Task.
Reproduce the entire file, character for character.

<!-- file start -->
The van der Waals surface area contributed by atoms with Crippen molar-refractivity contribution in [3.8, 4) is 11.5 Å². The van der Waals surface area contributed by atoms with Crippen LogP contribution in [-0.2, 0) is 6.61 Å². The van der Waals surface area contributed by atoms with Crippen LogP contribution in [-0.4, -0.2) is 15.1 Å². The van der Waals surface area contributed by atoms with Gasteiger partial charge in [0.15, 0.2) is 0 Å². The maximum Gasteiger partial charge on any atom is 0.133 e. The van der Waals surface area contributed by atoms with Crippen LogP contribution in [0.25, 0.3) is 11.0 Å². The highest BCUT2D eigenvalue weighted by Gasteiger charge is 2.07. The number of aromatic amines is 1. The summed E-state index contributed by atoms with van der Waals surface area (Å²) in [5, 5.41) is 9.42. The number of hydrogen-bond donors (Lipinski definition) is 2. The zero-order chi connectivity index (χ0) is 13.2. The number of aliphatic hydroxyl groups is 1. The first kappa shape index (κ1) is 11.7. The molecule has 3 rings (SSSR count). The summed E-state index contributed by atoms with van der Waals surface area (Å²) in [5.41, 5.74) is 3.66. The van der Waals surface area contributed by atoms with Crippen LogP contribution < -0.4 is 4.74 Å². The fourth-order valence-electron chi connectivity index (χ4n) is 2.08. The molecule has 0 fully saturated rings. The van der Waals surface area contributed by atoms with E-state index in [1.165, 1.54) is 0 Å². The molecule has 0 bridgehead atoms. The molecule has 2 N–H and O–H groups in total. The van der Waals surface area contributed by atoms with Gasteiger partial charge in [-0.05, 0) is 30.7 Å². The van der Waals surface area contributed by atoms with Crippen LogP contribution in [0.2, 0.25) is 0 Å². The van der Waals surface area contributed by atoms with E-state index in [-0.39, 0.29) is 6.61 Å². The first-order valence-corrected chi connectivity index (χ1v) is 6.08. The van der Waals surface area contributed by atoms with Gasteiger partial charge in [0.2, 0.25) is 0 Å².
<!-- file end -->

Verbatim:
The van der Waals surface area contributed by atoms with Crippen molar-refractivity contribution in [3.8, 4) is 11.5 Å². The van der Waals surface area contributed by atoms with Crippen LogP contribution in [-0.2, 0) is 6.61 Å². The van der Waals surface area contributed by atoms with Crippen LogP contribution in [-0.4, -0.2) is 15.1 Å². The van der Waals surface area contributed by atoms with Gasteiger partial charge in [0.15, 0.2) is 0 Å². The maximum Gasteiger partial charge on any atom is 0.133 e. The van der Waals surface area contributed by atoms with Crippen LogP contribution in [0.25, 0.3) is 11.0 Å². The highest BCUT2D eigenvalue weighted by Gasteiger charge is 2.07. The number of aromatic amines is 1. The summed E-state index contributed by atoms with van der Waals surface area (Å²) in [5, 5.41) is 9.42. The number of hydrogen-bond donors (Lipinski definition) is 2. The zero-order chi connectivity index (χ0) is 13.2. The number of aliphatic hydroxyl groups is 1. The first kappa shape index (κ1) is 11.7. The molecule has 3 rings (SSSR count). The summed E-state index contributed by atoms with van der Waals surface area (Å²) in [5.41, 5.74) is 3.66. The van der Waals surface area contributed by atoms with Crippen LogP contribution < -0.4 is 4.74 Å². The fourth-order valence-electron chi connectivity index (χ4n) is 2.08. The molecule has 0 fully saturated rings. The van der Waals surface area contributed by atoms with E-state index in [1.165, 1.54) is 0 Å². The molecule has 0 bridgehead atoms. The molecule has 2 N–H and O–H groups in total. The van der Waals surface area contributed by atoms with Gasteiger partial charge in [-0.05, 0) is 30.7 Å². The van der Waals surface area contributed by atoms with Crippen LogP contribution in [0.2, 0.25) is 0 Å². The van der Waals surface area contributed by atoms with E-state index in [-0.39, 0.29) is 6.61 Å². The first-order valence-corrected chi connectivity index (χ1v) is 6.08. The van der Waals surface area contributed by atoms with Gasteiger partial charge in [0.2, 0.25) is 0 Å².